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TiVo Mini Review Roundup

Discussion in 'TiVo Mini' started by Peter Redmer, Mar 12, 2013.

  1. atmuscarella

    atmuscarella Well-Known Member

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    Well kind of. The review starts out correctly identifying that the Mini is not a stand alone product and that it is equivalent to a Dish Network Joey.

    After that I consider the review is somewhat of a failure. They just stated it wasn't a stand alone product and then go on to review it like it is a stand alone product - which to me means the reviewer doesn't know what he is reviewing.

    The Mini is part of a whole home digital cable DVR system. For the review to be useful to someone looking into a whole home DVR system the review needs to be reviewing the enter whole home system, not just one part of it that doesn't even function without the rest of the system.

    I got the impression that they don't actually care about whole home DVR systems at all as they decided without actually reviewing the "whole system" that the Mini would do nothing to bring new subscribers to TiVo.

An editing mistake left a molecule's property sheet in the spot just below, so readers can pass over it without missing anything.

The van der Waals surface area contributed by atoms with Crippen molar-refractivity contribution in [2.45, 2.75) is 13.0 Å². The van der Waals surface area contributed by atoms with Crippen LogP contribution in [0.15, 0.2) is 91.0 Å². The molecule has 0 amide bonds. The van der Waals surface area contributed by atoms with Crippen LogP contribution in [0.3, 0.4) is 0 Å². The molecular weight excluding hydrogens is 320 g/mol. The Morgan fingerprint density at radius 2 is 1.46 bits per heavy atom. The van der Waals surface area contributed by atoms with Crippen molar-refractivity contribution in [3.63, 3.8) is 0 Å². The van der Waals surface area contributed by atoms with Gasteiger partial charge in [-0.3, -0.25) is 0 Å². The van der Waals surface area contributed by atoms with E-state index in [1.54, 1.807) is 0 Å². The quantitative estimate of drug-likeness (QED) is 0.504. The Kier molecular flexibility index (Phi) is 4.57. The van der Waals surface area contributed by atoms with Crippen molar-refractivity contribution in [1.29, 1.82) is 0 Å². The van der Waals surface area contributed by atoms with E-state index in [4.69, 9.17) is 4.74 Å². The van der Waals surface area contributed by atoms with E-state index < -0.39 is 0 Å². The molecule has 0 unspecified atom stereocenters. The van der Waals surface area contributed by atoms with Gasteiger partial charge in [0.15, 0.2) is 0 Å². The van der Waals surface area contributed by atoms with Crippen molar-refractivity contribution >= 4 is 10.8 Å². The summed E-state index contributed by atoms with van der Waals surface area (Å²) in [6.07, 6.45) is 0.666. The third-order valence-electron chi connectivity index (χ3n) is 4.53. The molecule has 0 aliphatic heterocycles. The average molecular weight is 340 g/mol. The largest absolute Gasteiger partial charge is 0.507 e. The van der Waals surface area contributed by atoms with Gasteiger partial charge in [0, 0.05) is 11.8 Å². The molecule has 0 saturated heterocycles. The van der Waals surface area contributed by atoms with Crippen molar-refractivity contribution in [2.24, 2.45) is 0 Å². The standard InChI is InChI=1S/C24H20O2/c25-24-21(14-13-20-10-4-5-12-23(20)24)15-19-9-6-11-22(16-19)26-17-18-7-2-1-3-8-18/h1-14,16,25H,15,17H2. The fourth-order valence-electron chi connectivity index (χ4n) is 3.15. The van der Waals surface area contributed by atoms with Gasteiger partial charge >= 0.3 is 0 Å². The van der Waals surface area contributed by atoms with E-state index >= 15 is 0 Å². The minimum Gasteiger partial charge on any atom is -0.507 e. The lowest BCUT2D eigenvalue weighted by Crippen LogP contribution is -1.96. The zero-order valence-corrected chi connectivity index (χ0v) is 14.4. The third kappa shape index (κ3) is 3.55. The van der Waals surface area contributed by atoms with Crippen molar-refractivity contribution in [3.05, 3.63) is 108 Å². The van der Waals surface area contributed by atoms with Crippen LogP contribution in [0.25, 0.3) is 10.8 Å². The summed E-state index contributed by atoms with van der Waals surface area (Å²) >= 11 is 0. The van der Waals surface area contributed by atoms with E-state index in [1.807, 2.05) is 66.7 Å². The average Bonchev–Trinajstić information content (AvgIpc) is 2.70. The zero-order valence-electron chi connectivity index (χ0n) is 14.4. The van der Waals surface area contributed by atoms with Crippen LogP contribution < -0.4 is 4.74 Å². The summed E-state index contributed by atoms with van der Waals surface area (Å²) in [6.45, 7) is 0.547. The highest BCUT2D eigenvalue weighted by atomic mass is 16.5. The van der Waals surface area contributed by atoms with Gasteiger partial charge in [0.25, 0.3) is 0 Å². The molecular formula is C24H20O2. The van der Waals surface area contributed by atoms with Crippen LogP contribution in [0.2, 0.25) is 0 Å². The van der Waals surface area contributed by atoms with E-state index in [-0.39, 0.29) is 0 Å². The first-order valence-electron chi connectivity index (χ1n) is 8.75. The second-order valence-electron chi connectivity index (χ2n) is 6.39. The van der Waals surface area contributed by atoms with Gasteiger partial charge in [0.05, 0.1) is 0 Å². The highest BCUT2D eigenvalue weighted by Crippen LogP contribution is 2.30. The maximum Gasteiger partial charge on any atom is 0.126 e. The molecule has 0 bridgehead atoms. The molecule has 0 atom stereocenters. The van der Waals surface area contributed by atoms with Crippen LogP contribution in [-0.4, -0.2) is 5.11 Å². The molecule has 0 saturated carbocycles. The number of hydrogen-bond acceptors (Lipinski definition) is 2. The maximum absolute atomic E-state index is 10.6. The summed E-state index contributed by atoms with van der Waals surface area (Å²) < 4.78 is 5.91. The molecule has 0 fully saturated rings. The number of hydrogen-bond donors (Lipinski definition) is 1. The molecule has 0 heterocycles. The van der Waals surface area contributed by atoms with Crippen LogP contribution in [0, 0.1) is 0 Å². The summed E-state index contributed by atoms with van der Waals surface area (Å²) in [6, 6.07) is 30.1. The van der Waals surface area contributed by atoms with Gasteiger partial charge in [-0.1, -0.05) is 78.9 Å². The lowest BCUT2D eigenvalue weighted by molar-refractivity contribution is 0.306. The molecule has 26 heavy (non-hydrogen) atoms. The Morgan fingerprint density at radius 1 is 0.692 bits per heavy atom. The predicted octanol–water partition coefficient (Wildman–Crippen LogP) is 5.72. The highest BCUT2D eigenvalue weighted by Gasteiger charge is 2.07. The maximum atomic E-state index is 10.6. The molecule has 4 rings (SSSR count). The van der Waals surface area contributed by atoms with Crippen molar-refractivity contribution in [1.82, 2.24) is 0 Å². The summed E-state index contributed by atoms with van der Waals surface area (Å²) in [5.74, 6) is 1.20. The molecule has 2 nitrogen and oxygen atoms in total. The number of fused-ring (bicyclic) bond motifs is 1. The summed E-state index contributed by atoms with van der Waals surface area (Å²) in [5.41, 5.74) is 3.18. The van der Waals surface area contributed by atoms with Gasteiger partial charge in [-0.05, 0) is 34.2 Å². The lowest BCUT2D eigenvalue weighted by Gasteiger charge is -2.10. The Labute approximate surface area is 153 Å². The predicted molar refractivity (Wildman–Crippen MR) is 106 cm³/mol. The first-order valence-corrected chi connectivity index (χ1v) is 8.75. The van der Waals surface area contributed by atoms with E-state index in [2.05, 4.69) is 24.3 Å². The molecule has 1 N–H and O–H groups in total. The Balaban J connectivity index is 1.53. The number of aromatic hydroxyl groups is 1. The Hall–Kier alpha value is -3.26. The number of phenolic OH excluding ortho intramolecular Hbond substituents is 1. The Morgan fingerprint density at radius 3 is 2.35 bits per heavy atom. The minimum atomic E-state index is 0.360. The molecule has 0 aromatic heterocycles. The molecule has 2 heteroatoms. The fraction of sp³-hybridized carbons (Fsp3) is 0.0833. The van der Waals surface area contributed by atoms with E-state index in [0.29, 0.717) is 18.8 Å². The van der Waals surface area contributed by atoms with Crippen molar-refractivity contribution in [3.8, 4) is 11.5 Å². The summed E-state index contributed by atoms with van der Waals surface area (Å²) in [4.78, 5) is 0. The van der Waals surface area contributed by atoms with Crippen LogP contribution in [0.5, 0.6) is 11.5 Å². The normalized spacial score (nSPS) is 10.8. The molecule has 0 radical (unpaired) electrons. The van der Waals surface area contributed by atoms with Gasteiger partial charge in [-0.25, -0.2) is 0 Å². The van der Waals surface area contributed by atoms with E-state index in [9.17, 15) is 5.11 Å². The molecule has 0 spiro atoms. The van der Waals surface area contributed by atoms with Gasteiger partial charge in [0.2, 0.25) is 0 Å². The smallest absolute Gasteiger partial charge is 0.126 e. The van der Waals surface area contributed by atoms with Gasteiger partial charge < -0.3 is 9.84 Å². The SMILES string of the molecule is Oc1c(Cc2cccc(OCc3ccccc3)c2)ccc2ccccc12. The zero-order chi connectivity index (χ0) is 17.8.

Frankly if someone had done a similar writeup about the Dish Network Joey and not reviewed it with the whole home Hopper DVR system everyone would have thought the review was a joke.
     
  2. HarperVision

    HarperVision TiVo's Italian Cuz!

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    Paradise...
    Well said and exactly on point!
     
  3. wmhjr

    wmhjr Well-Known Member

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    I felt differently. I thought it looked from the 'non-TiVo" perspective at general feature/function. It mentions the dedication of a tuner, the small amount of interaction, the fact that you can only see "that tuner" and not other XL4/P4 tuners, content across the devices, etc.